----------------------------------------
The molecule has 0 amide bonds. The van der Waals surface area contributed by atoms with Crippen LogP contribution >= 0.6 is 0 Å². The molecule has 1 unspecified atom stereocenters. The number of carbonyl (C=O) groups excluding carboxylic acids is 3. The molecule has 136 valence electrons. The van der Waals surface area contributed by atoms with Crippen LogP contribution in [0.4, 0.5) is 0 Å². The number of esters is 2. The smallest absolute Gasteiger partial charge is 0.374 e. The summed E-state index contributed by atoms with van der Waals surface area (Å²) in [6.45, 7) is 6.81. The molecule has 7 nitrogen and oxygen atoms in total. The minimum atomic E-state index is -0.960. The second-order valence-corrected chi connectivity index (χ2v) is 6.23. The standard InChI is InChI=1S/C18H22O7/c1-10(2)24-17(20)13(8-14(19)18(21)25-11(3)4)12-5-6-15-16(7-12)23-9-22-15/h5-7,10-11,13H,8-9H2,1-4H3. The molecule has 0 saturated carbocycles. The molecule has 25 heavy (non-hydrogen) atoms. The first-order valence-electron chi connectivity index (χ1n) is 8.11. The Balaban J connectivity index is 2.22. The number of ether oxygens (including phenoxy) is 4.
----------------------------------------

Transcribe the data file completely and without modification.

The molecule has 0 amide bonds. The van der Waals surface area contributed by atoms with Crippen LogP contribution >= 0.6 is 0 Å². The molecule has 1 unspecified atom stereocenters. The number of carbonyl (C=O) groups excluding carboxylic acids is 3. The molecule has 136 valence electrons. The van der Waals surface area contributed by atoms with Crippen LogP contribution in [0.4, 0.5) is 0 Å². The number of esters is 2. The smallest absolute Gasteiger partial charge is 0.374 e. The summed E-state index contributed by atoms with van der Waals surface area (Å²) in [6.45, 7) is 6.81. The molecule has 7 nitrogen and oxygen atoms in total. The minimum atomic E-state index is -0.960. The second-order valence-corrected chi connectivity index (χ2v) is 6.23. The standard InChI is InChI=1S/C18H22O7/c1-10(2)24-17(20)13(8-14(19)18(21)25-11(3)4)12-5-6-15-16(7-12)23-9-22-15/h5-7,10-11,13H,8-9H2,1-4H3. The molecule has 0 saturated carbocycles. The molecule has 25 heavy (non-hydrogen) atoms. The first-order valence-electron chi connectivity index (χ1n) is 8.11. The Balaban J connectivity index is 2.22. The number of ether oxygens (including phenoxy) is 4.